Friday, August 9, 2013

Caligula – From Little Boots to Maniacal Monster


The BBC posted and interesting piece last week about a documentary on the Emperor Caligula.

Caligula...

The name certainly conjures images, doesn’t it? Oh yes. More so than the full Gaius Julius Caesar Augustus Germanicus.

Caligula definitely has more power, largely due to the stories behind the name.

You might envisage John Hurt in the television drama of Robert Graves’ I Claudius, his mouth bloody after eating the baby which he had put in his sister’s belly, believing himself to be Jove.

Or, perhaps more disturbingly, the image of Malcolm McDowell cavorts into your thoughts amid flashes of naked bodies and the bloody bits and pieces of Caligula’s victims in the infamous, star-clad film originally scripted by Gore Vidal, Caligula.

These are the images that we have of Caligula today. They are built on ancient sources and popular culture that described the reign of this most disturbing of Roman emperors.

Malcolm McDowell as Caligula
But is the portrayal of Caligula as an insane, perverted, and brutal maniac-of-an-emperor accurate? Is it fair?

Caligula had an interesting life as a boy. He was with his father, the Roman hero Germanicus, and the army along the northern frontier camps and it is said that this is where he got his nickname. ‘Caligula’ is a diminutive version of the word for military, hobnailed boots called ‘caligae’. He became ‘Little Boots’ because of the smaller pair of caligae he wore.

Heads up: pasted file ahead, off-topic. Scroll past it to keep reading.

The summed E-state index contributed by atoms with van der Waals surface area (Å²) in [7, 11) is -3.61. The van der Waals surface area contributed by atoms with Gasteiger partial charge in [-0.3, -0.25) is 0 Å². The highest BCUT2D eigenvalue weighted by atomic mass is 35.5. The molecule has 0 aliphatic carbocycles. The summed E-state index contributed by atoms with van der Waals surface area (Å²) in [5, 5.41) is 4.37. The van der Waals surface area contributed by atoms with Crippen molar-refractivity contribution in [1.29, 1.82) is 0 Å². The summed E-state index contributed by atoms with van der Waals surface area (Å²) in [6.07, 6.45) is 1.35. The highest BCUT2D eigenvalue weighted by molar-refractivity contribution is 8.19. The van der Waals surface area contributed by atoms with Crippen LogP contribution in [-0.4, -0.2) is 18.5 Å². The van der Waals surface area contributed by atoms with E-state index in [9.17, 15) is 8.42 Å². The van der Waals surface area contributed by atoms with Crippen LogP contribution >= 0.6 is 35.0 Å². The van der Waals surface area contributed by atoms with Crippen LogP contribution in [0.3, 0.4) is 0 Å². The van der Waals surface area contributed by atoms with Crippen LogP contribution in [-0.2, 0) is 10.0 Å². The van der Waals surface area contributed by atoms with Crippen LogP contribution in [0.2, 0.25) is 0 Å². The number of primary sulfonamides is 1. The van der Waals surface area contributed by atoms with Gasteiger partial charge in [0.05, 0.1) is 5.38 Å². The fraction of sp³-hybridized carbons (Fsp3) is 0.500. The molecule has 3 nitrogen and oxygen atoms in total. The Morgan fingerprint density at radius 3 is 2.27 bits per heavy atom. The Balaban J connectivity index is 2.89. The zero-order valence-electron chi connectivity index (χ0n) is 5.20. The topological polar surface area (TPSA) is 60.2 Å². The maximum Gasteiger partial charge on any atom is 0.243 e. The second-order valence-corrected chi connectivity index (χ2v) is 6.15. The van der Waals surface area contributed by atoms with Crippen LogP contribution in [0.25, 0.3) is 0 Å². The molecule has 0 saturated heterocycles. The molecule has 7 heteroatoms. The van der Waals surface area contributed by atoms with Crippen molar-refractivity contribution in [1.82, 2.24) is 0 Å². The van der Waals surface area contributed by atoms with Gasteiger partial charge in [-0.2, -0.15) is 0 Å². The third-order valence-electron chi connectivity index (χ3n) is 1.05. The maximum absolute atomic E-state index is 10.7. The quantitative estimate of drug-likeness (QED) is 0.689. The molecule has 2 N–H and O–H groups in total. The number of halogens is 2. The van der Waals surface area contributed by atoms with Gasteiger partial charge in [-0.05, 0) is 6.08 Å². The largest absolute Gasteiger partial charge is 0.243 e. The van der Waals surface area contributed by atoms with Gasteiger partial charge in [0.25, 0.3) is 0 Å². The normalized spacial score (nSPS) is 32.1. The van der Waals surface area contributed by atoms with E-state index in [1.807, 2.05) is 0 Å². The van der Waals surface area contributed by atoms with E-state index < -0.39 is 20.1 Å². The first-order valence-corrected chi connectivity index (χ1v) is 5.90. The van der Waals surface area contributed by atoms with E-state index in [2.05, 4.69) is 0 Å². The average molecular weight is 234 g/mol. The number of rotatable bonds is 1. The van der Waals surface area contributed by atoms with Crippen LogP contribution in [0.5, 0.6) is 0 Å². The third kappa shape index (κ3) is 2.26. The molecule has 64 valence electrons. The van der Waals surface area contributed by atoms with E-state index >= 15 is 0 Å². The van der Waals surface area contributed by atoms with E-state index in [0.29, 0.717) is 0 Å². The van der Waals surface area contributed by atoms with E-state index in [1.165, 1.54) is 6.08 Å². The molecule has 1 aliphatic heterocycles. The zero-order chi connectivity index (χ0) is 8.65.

Maybe Caligula was a cute little boy? Odd to think after all the rumours.

The Emperor Tiberius was responsible, more or less, for killing Caligula’s family and so, ‘Little Boots’ ended up spending time with his great uncle, Tiberius, on Capri. This island is where the Emperor retreated to in his advanced years and it is rumoured that much depravity took place there, and that Caligula learned that behaviour.

Caligae - hob-nailed boots
But actually, the first six months of Caligula’s reign as emperor were said to be good and moderate. He fell seriously ill around that time however, and afterward the chroniclers speak of a young man who believed himself divine, and who became the most cruel, extravagant and perverse of tyrants.

I’m not an expert on the reign of Caligula and, in fact, it seems that few people are.

Caligula’s reign as Roman emperor is one of the most poorly documented in Roman history.

Since that is the case, it seems understandable that countless generations would cling to the tales told by Suetonius so many years after Caligula’s death: that he had sex with his sister on a regular basis, that he made his horse a consul and that he forced senators’ wives to have sex.

If you can make it up, it probably fits the historical and popular culture bill when it comes to Caligula.  
The other side of the argument says that all of the salacious tales were invented, pure fabrications created by Caligula’s, and the Julio-Claudian’s, enemies.

Villa Jovis, Capri
Perhaps. But must not there be some basis in fact?